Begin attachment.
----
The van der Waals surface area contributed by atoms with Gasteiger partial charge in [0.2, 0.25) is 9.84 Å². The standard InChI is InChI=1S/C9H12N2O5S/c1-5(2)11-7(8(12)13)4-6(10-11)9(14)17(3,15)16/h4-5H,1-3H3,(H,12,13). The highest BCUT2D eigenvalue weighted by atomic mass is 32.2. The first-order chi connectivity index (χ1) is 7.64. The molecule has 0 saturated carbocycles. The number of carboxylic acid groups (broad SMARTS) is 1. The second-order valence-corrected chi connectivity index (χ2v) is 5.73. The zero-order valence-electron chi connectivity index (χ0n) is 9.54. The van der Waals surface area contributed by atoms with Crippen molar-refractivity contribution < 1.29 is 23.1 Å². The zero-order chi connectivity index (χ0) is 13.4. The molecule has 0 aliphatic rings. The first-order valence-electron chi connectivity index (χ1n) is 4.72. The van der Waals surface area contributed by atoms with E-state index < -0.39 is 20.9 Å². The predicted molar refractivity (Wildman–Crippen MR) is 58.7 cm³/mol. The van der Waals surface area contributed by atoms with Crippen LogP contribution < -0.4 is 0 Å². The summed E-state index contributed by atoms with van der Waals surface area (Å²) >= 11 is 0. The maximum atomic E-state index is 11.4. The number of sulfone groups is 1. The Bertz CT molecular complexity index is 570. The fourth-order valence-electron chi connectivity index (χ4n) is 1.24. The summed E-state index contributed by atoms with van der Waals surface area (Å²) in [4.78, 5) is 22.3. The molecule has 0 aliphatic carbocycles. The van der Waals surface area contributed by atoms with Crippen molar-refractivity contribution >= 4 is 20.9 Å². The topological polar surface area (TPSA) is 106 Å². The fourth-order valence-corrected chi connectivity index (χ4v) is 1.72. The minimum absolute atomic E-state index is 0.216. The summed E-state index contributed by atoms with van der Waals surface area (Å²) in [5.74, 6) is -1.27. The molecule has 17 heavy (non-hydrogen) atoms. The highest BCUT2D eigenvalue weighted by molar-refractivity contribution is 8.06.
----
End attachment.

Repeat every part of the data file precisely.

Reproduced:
The van der Waals surface area contributed by atoms with Gasteiger partial charge in [0.2, 0.25) is 9.84 Å². The standard InChI is InChI=1S/C9H12N2O5S/c1-5(2)11-7(8(12)13)4-6(10-11)9(14)17(3,15)16/h4-5H,1-3H3,(H,12,13). The highest BCUT2D eigenvalue weighted by atomic mass is 32.2. The first-order chi connectivity index (χ1) is 7.64. The molecule has 0 saturated carbocycles. The number of carboxylic acid groups (broad SMARTS) is 1. The second-order valence-corrected chi connectivity index (χ2v) is 5.73. The zero-order valence-electron chi connectivity index (χ0n) is 9.54. The van der Waals surface area contributed by atoms with Crippen molar-refractivity contribution < 1.29 is 23.1 Å². The zero-order chi connectivity index (χ0) is 13.4. The molecule has 0 aliphatic rings. The first-order valence-electron chi connectivity index (χ1n) is 4.72. The van der Waals surface area contributed by atoms with E-state index < -0.39 is 20.9 Å². The predicted molar refractivity (Wildman–Crippen MR) is 58.7 cm³/mol. The van der Waals surface area contributed by atoms with Crippen LogP contribution < -0.4 is 0 Å². The summed E-state index contributed by atoms with van der Waals surface area (Å²) >= 11 is 0. The maximum atomic E-state index is 11.4. The number of sulfone groups is 1. The Bertz CT molecular complexity index is 570. The fourth-order valence-electron chi connectivity index (χ4n) is 1.24. The summed E-state index contributed by atoms with van der Waals surface area (Å²) in [4.78, 5) is 22.3. The molecule has 0 aliphatic carbocycles. The van der Waals surface area contributed by atoms with Crippen molar-refractivity contribution >= 4 is 20.9 Å². The topological polar surface area (TPSA) is 106 Å². The fourth-order valence-corrected chi connectivity index (χ4v) is 1.72. The minimum absolute atomic E-state index is 0.216. The summed E-state index contributed by atoms with van der Waals surface area (Å²) in [5.74, 6) is -1.27. The molecule has 17 heavy (non-hydrogen) atoms. The highest BCUT2D eigenvalue weighted by molar-refractivity contribution is 8.06.